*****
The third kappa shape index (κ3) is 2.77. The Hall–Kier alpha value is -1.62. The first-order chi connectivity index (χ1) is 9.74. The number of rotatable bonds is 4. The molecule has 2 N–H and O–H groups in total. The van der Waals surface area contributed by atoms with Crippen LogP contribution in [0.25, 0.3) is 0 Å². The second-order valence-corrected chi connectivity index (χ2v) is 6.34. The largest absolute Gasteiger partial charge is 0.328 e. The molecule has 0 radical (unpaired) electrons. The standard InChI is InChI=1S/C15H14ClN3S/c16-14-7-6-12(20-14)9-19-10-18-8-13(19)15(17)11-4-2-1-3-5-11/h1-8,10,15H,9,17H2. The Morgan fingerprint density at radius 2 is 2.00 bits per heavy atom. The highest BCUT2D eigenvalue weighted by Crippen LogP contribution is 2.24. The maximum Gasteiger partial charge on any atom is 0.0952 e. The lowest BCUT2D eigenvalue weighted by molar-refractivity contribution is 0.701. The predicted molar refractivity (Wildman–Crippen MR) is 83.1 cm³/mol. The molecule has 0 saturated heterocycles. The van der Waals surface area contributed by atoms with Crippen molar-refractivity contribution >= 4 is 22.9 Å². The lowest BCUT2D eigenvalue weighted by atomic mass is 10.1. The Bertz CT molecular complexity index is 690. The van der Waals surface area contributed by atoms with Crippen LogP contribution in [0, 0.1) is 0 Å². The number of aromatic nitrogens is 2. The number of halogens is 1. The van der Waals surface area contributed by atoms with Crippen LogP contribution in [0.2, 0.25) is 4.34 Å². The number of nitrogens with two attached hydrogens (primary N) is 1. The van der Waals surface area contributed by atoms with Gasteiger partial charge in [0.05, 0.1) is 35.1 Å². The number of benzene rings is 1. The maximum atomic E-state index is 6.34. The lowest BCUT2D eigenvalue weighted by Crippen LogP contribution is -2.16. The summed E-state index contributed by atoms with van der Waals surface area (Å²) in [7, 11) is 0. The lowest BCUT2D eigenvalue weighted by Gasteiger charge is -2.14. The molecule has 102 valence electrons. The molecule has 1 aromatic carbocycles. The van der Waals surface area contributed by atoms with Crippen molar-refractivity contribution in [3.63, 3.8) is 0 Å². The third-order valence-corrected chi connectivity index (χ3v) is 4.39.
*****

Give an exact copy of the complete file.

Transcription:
The third kappa shape index (κ3) is 2.77. The Hall–Kier alpha value is -1.62. The first-order chi connectivity index (χ1) is 9.74. The number of rotatable bonds is 4. The molecule has 2 N–H and O–H groups in total. The van der Waals surface area contributed by atoms with Crippen LogP contribution in [0.25, 0.3) is 0 Å². The second-order valence-corrected chi connectivity index (χ2v) is 6.34. The largest absolute Gasteiger partial charge is 0.328 e. The molecule has 0 radical (unpaired) electrons. The standard InChI is InChI=1S/C15H14ClN3S/c16-14-7-6-12(20-14)9-19-10-18-8-13(19)15(17)11-4-2-1-3-5-11/h1-8,10,15H,9,17H2. The Morgan fingerprint density at radius 2 is 2.00 bits per heavy atom. The highest BCUT2D eigenvalue weighted by Crippen LogP contribution is 2.24. The maximum Gasteiger partial charge on any atom is 0.0952 e. The lowest BCUT2D eigenvalue weighted by molar-refractivity contribution is 0.701. The predicted molar refractivity (Wildman–Crippen MR) is 83.1 cm³/mol. The molecule has 0 saturated heterocycles. The van der Waals surface area contributed by atoms with Crippen molar-refractivity contribution >= 4 is 22.9 Å². The lowest BCUT2D eigenvalue weighted by atomic mass is 10.1. The Bertz CT molecular complexity index is 690. The van der Waals surface area contributed by atoms with Crippen LogP contribution in [0, 0.1) is 0 Å². The number of aromatic nitrogens is 2. The number of halogens is 1. The van der Waals surface area contributed by atoms with Crippen LogP contribution in [0.2, 0.25) is 4.34 Å². The number of nitrogens with two attached hydrogens (primary N) is 1. The van der Waals surface area contributed by atoms with Gasteiger partial charge in [0.05, 0.1) is 35.1 Å². The number of benzene rings is 1. The maximum atomic E-state index is 6.34. The lowest BCUT2D eigenvalue weighted by Crippen LogP contribution is -2.16. The summed E-state index contributed by atoms with van der Waals surface area (Å²) in [7, 11) is 0. The lowest BCUT2D eigenvalue weighted by Gasteiger charge is -2.14. The molecule has 102 valence electrons. The molecule has 1 aromatic carbocycles. The van der Waals surface area contributed by atoms with Crippen molar-refractivity contribution in [3.63, 3.8) is 0 Å². The third-order valence-corrected chi connectivity index (χ3v) is 4.39.